The Centipede

I have been thinking of Centipedes and their hundred feet as I have struggled to take the next step towards opening this website. Already a division of labour is emerging between Rev. Alicia and I. Since I’ve been involved with writing for the Internet and running a website for some years I’ve tended to tinker with the website and newsletter configurations. But it’s not been my job exclusively. There have been moments of joyous satisfaction, such as successfully placing the OBC logo at the bottom of this page. With help. Moments of surprise as the contact form almost miraculously became live and functional up there on the top navigation tabs. Oh yes, and there have been the long hours configuring the newsletter using the wonderful free service called Mail Chimp. Sometimes the Centipede has become destabilised as I’ve attempted to do too many things all at the same time!

Alicia: Must admit I’m on a learning curve with the communication media side of things, so I am very glad that Rev. Mugo is more au fait with all that.  And I just have to plunge in and have a go – I’m currently working on registering with an online donation service so we can have one of those wonderful ‘Donate Now’ buttons on the website.

There have been so many tiny steps and taking them in the right sequence is critical to moving forward! A Centipede must have a rhythm to its walking forward and I expect we will find our rhythm for writing weekly posts and getting out the monthly newsletter published on time. Our basic commitment right at this moment is to make a regular offering via Field of Merit. That’s to inform, inspire and encourage readers to keep walking as we are. You will see how things are developing in practical terms such as how we intend to raise funds,  you will look in on our pondering on daily life practice, the Precepts, compassion. And the encouragement? Well perhaps if you see two people hurling themselves at a seemingly impossible task with nothing much more than faith and a wish to offer something worthwhile you might follow through on doing the seeming impossible in your life!

Alicia: And isn’t there a story about a centipede who was asked how he walked with all those legs, and when he tried to think about it he was so discombobulated that he couldn’t move. Some things need thinking about and paying attention to, but other things you just trust and move forward. If I think about how to get from here (nothing) to there (flourishing retreat centre) I just stall. But if I point myself in a direction and trust that I can walk, and also trust in the universe to adjust my trajectory when needed (and trust my willingness to be adjusted), I can do it.

I researched the Centipede on Wikipedia and find that while its name means one hundred feet they can have anything from 20 to 300 of them! Those Centipedes are different in capacity, as are we. Does having more feet mean walking further, faster? Or not. Can two people together achieve more faster than one person? Who knows how that pans out in practice. One thing is sure, good coordination and communication is crucial if a forward movement is to be maintained.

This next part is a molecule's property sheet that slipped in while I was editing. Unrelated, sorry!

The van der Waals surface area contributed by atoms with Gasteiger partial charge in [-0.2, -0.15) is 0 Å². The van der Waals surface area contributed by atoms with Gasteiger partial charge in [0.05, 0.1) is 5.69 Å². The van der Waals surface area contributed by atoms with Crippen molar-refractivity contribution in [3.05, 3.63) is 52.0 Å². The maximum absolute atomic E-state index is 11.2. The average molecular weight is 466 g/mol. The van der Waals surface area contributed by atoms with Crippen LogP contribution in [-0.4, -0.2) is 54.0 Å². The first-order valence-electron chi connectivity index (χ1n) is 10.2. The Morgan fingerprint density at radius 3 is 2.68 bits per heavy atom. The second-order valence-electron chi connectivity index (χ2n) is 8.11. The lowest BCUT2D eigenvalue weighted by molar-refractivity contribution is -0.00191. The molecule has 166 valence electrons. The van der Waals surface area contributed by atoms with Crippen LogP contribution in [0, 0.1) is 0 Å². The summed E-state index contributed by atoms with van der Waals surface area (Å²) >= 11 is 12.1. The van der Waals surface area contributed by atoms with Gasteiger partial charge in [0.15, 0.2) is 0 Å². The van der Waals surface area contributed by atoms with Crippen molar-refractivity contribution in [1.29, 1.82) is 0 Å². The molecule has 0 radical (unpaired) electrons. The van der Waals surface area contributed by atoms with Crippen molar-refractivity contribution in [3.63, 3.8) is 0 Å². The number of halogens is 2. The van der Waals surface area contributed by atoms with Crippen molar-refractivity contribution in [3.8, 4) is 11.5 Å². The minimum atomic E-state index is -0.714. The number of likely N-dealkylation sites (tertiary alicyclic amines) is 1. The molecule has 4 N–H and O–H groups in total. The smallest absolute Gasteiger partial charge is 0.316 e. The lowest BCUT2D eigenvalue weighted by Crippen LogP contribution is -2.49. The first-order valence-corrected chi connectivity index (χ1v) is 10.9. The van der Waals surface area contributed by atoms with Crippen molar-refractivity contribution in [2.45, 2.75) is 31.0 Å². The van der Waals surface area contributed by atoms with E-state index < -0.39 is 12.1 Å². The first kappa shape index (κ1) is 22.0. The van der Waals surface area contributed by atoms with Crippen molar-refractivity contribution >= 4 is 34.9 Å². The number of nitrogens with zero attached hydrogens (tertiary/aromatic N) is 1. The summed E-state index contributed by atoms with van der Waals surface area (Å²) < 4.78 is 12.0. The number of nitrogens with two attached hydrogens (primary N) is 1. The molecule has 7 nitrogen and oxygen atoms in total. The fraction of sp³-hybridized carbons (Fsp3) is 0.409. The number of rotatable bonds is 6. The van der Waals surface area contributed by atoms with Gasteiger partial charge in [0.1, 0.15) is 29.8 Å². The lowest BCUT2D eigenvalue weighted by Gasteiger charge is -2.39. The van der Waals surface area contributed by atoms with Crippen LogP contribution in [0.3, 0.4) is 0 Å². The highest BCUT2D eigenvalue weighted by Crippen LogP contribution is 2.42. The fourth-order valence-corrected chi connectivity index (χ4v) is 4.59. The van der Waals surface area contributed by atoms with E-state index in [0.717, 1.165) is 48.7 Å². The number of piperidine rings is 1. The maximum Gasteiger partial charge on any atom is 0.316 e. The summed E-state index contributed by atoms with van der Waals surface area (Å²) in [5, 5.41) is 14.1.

Alicia: The Zen tradition puts a lot of emphasis on training with others because it is in the living and working together, practising communication and cooperation, that we can see the self in operation and get a chance to work through our fears and insecurities, our grasping and rejecting. And one also benefits from the encouragement, support and friendship of others who are practising the same thing. Companions on the Way. That is you, and I look forward to walking with you!

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8 thoughts on “The Centipede

  1. Rev Mugo…..Wonderful… so look forward to this new site. My warmest wishes and regards.
    Gay

  2. Yes indeed, congratulations and blessings on your project!

    I’ve noticed a few things about centipedes in my garden. Their “next step” is wave-like, graceful, and fluid. May this be so for you. Also, they are really good at getting out of “tight corners”. May this also be so for you.

    With love and in gassho, Jim

  3. I wish you well with the project for the benefit of all beings. A journey of a thousand miles………Great Oaks from little acorns………….
    _/\_
    Ian

  4. Thank you for your comments about the centipede. I have also admired how they and milipedes do what they do. It is all about the practice or training. Everytime I go to sit I to think of it one step at a time until I am done. Blessings on your new endeavor.

    In gassho,
    Jenn

  5. CONGRATULATIONS on this joint Initiative between the 2 of you and I am sure with many others.
    Both my spouse, Connie, and I are LOOKING FORWARD to your respective sage teachings from way out here in tropical Singapore and do hope that we will meet in the not too distant future.
    AMITOFO,
    boon & connie

    • Boon and Connie! How wonderful to have you here leaving a comment so early on in this project. I cast my mind to what you and the congregation achieved for the temple in Singapore – http://fwd4.me/16nV I was and am impressed at your energy and dedication. I hope you are well. Please, if it is appropriate mention us on your Facebook page so more can share in the merit generated by this project. I know you understand this.

      Oh, and we could do with Lee Coo, bless him.
      Yes, hope to see you again in this life.
      Mugo

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